Days of the Year

SeasonShort YearLong Year

Three Moons

The Red Moon

The red moon, also known as the Herald of War, travels across the sky opposite the direction of the sun multiple times per day, dividing up the day into a ‘watch.’ Each watch is about a third of a day, with 4 hours where the moon is visible followed by 4 hours where it isn’t present in the sky.

This can lead to relatively frequent partial eclipses during some portions of the year, notable more closer to autumn and winter. Because the cycle of the red moon does not precisely divide the day in three the exact time of moonrise gradually shifts. Longer periods of time are divided by when sunrise happens while the red moon is visible, “red days,” and those where it is not.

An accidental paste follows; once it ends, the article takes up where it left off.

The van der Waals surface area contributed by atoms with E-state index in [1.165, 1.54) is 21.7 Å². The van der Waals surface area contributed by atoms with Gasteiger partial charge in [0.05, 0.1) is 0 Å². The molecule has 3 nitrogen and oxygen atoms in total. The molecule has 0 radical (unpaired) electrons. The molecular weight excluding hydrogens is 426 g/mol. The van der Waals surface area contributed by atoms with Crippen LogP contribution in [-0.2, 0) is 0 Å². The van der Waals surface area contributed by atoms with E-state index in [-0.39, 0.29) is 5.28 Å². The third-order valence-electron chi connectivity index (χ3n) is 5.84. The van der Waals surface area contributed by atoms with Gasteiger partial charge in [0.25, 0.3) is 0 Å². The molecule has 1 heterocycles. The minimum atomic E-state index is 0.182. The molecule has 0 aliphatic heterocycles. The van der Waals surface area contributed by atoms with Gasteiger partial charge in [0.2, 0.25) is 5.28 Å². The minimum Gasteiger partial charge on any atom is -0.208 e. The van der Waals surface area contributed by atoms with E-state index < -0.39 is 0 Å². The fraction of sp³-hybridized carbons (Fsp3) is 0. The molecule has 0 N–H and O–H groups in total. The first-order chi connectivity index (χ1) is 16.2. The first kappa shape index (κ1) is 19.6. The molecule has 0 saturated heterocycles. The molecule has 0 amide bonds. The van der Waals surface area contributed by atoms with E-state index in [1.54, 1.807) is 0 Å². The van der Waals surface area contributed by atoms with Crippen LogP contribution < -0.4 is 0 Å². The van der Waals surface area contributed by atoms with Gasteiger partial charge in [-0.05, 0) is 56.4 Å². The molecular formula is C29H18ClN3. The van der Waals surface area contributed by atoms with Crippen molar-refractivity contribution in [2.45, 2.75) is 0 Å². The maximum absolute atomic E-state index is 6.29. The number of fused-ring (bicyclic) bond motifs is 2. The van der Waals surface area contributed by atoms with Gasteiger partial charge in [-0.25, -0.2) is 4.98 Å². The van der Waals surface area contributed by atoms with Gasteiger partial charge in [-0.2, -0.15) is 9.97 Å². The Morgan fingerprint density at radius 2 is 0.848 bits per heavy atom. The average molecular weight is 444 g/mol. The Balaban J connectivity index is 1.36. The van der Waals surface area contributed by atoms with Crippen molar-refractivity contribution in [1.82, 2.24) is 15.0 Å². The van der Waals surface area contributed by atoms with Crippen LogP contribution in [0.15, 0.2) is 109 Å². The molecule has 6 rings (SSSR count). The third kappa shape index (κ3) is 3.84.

The Blue Moon

The mystic moon hangs in the sky for days at a time, and is much smaller than the red moon, only barely discernable as more than a large star. These cycles take about five and a half days.

The Wandering Moon

An ill-omened moon which arrives but once every 22 years.